At 18:08 in the video: After hearing that US helicopter gunships had shot and wounded a child (there were two), we hear
“Well it’s their fault for bringing their kids to a battle.
As this was happening, and just a few blocks away, Agence France correspondent Ahmad Sahib got out of the car he was traveling in, started snapping a few pictures and began to attract a crowd – which soon drew fire from an American helicopter.
It looked like the American helicopters were firing against any gathering in the area, because when I got out of my car and started taking pictures, people gathered and an American helicopter fired a few rounds, but they hit the houses nearby and we ran for cover.
NY Times, 13 July 2007.
One of the U.S. Marines who was caught on video urinating on the corpses of suspected Taliban fighters has broken his silence to say that he’s not sorry for what he did and he’d do it again.
“These were the same guys that were killing our family, killing our brothers,” Sgt. Joseph Chamblin told ABC News affiliate WSOC in his first interview since the 2011 incident. Chamblin said he did regret any repercussions it may have had on the Marines, “but do I regret doing it? Hell no.”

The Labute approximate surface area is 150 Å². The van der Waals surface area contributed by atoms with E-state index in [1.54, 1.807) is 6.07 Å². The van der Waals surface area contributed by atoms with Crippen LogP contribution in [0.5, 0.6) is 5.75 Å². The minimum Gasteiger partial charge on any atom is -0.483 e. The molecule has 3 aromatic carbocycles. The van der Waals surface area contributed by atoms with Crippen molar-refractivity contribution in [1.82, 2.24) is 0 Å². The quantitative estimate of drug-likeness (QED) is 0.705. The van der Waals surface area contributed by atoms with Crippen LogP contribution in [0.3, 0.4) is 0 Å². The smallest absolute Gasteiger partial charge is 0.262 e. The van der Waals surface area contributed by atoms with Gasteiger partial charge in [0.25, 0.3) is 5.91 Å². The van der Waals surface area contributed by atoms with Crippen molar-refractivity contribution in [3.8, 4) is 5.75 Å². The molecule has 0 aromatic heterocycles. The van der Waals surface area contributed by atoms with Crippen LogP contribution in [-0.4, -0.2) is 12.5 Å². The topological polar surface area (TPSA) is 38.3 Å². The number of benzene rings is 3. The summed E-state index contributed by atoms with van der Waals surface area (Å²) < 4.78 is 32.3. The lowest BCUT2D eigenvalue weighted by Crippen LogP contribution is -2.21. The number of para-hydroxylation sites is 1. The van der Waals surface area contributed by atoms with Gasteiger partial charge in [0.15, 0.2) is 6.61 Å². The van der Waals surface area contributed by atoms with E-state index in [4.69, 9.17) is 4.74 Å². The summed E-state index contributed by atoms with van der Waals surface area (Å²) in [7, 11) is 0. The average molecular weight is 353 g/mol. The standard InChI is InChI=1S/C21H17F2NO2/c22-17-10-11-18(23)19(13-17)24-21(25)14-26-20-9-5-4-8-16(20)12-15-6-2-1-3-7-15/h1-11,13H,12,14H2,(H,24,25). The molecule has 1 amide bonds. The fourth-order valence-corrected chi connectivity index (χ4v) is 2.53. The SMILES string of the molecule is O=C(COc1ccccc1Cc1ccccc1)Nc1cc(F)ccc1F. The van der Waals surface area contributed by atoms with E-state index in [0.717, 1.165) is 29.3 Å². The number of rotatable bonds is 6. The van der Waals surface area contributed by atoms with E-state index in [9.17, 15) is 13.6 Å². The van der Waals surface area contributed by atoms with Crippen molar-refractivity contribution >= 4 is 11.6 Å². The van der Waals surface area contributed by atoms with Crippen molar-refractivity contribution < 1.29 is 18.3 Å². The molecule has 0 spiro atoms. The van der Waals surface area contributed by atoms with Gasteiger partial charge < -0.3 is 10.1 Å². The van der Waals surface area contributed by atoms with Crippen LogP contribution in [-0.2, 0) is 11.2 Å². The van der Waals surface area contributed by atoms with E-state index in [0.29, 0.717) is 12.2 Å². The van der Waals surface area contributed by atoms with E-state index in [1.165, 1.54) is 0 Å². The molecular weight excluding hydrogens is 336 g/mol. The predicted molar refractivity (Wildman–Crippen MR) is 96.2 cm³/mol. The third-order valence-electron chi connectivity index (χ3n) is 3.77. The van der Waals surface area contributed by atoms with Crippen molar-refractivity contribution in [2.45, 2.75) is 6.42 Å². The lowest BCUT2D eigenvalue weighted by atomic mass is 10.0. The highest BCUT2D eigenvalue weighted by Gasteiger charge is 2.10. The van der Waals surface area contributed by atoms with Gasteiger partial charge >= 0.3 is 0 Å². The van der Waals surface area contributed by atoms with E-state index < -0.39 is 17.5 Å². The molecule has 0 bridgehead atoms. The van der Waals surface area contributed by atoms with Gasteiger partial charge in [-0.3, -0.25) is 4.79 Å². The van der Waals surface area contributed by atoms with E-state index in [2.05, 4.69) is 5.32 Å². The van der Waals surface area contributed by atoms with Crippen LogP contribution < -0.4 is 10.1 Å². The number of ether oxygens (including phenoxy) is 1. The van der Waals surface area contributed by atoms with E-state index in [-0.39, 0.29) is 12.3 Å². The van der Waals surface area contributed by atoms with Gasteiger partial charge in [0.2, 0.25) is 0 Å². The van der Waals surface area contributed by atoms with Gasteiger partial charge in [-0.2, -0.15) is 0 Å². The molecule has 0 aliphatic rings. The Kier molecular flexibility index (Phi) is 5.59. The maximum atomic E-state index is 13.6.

ABC News, 17 July 2013. Last accessed, 18 July 2013.
Which is, we can be certain, exactly what our “enemies” think of that marine.
Here we have @james_stamulis, who describes himself thus:
proud retired veteran,infidel and conservative. dedicated to protecting and preserving our constitution and our god given individual liberties.stand with Israel
fort myers, florida
Who uses his time to tweet things like the following:
Did we really trust people like this with a firearm?
The Fallujah Mosque Shooting:
This update goes off topic, but it is important to note how the press centers in the US (NBC in this case) deliberately soft-pedaled the story. They failed to inform Americans that US Marines had committed a war crime. Casual brutality. Note that the commander, if not explicitly ordering the shooting, was fine with it.
The Marine(s) who shot unarmed, wounded combatants, and their commander, were never brought up on charges. While it may be true (it is debatable) that, as USMC Maj. Gen. Richard F. Natonski ruled that the shootings were “consistent with the established rules of engagement and the law of armed conflict” this is clearly an atrocity. To accept otherwise it to tacitly admit that your armed forces are allowed (and as this post illustrates) all too willing to commit any atrocity whenever they can get away with it.
So the next time Americans start screaming about an atrocity committed on American personnel, I’ll remind whoever that is that they have no room to complain.
It also tends to illustrate that laws written with nineteenth century set-piece warfare in mind need to be revisited. Would the US enter into any such agreements? Almost certainly not.